The Timucuan Indians inhabited this area for at least 2000 years prior to European arrivals. Their pottery shards can be found along the shoreline, and the Mount Royal midden, about 8 miles south of Stegbones, shows a history of trading that included all of North America.
Europeans came into the area in the late 1700's. The Rolle Plantation (1765-84) stretched from Federal Point north of Hastings and south to Dunns Creek, producing turpentine, rice and corn. After difficult years, the Rolles moved their possessions and slaves to Exuma in the Bahamas where the name is still in evidence. Lumber, citrus and tourism were the bigger draws, and these helped establish Welaka in about 1850, finally incorporating in 1887. The actual Stegbone's location dates to 1874-5 when the town of Nashua was established just up the hill on Sisco Dirt Road by Yankee immigrants (Nashua, NH?). They focused on citrus. This was certainly the main economic force on the property, known as Seminole Groves, at least until the great freeze of 1894-5. 4" spiral riveted water piping found in the electrical easement indicates the need for spring water to grow and process the citrus crop and it is said that a large bell was placed on the dock to summon paddlewheelers to stop by and pick up the crop.
But, for the most part, this area of Florida was bypassed by the growth of the early 1920's and later. People tended to settle along the Atalantic coast. This remained an area of large acreage and undeveloped natural resources.
After World War II, Americans wanted to relax and enjoy life’s pleasures again. In 1946, Bob Allender, coming down from KY, began Bob’s Camp in what used to be that citrus grove on the east bank of the River about two miles north of Welaka. (The Allenders remained in the Welaka area right up to their passing. Bob passed away at age 97 in 2006, shortly after his wife). The camp started as a single wood frame cabin (#3) and extensive dock, left over from the citrus days. Bob eventually converted the citrus dock, added three more cabins and sites for camping. The fishing was great. In 1972, Allen Norton acquired the camp and it became Norton’s Place. Bob moved across the street initially into a single-wide trailer and Norton added a couple of mobile homes. In the mid-80’s, James Harmon, a quiet ex-Navy man who loved to fish, garden and keep to himself, moved into Bob’s old mobile home and became the caretaker and fishing expert.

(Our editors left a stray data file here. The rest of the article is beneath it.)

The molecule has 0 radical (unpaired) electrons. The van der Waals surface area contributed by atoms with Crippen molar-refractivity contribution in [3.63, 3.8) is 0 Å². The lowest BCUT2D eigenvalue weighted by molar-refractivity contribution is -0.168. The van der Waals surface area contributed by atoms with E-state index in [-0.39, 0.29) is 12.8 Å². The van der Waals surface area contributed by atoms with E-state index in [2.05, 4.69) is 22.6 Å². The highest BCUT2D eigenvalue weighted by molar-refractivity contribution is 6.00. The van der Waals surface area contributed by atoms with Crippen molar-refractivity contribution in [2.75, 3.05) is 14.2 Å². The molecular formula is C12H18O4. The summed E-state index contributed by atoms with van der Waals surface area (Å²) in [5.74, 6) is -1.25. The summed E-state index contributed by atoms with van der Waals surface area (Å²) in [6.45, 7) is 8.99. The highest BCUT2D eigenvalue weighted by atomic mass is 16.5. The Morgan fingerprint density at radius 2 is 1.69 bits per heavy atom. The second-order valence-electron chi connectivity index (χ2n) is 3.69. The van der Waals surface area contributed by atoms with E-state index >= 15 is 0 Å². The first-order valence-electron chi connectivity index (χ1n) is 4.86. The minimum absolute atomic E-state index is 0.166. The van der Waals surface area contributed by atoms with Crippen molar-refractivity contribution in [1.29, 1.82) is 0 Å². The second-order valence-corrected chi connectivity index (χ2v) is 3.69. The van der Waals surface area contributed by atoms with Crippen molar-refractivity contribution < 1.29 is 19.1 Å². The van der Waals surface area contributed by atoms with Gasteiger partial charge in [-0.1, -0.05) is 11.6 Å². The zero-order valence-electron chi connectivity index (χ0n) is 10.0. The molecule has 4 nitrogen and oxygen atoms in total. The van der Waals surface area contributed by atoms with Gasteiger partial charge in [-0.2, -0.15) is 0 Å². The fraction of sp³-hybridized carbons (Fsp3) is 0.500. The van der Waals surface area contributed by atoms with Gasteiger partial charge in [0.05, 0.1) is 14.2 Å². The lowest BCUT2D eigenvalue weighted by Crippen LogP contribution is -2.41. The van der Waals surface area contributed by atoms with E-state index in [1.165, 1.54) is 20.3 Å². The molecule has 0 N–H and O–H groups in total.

In July of 1998, Jim and Terry Stege purchased Norton’s Place and renamed it Stegbone’s, one of Jim's UF nicknames. (Sadly, James Harmon passed away one week prior to closing.) A good deal of cleaning, repair and renovation occurred. The double-wide moved across the road to replace Bob's single-wide trailer. From 2000-2004, the camp was managed by Mike Upton, an ex-Navy man, who made every guest feel like they had come home. Since then, a number of interesting personalities have helped out and come and gone. Terry passed away in June of 2013. Soon after in the fall, Dena Dalbney and Gary Voigt took up residence in their sailboat and began looking after the place as caretakers. In 2018, Catherine Ricker and her son Jon have stayed in #6 as provide the Manager role. The camp office is now just south of their carport. Catherine also does the cabin cleaning. Since 2019, Luis Pizzaro has helped with landscaping and kept the place looking good. We have a great team that works and lives well together.
Most of "what was" has not changed. Our stretch of the St. Johns River has been declared one of the Great Heritage Rivers of America, of which there are only 14 such stretches. The fishing is very good. But it is not just the fishing. It is life itself around the camp.
As you approach Stegbone’s from the north, stresses literally float away as you cross the River in Palatka and then Dunn’s Creek. At Satsuma, turn towards Welaka over the railroad tracks. The train doesn't stop. Amtrak and CSX don't know what they're missing as they race on to Miami or New York. After 2.8 miles of pastoral ranch land with cattle grazing in huge pastures under big oaks, drive down N. Fish Camp Road and return to what is right with life: honest pleasures, shared with friends and family, in a peaceful and rich, natural environment.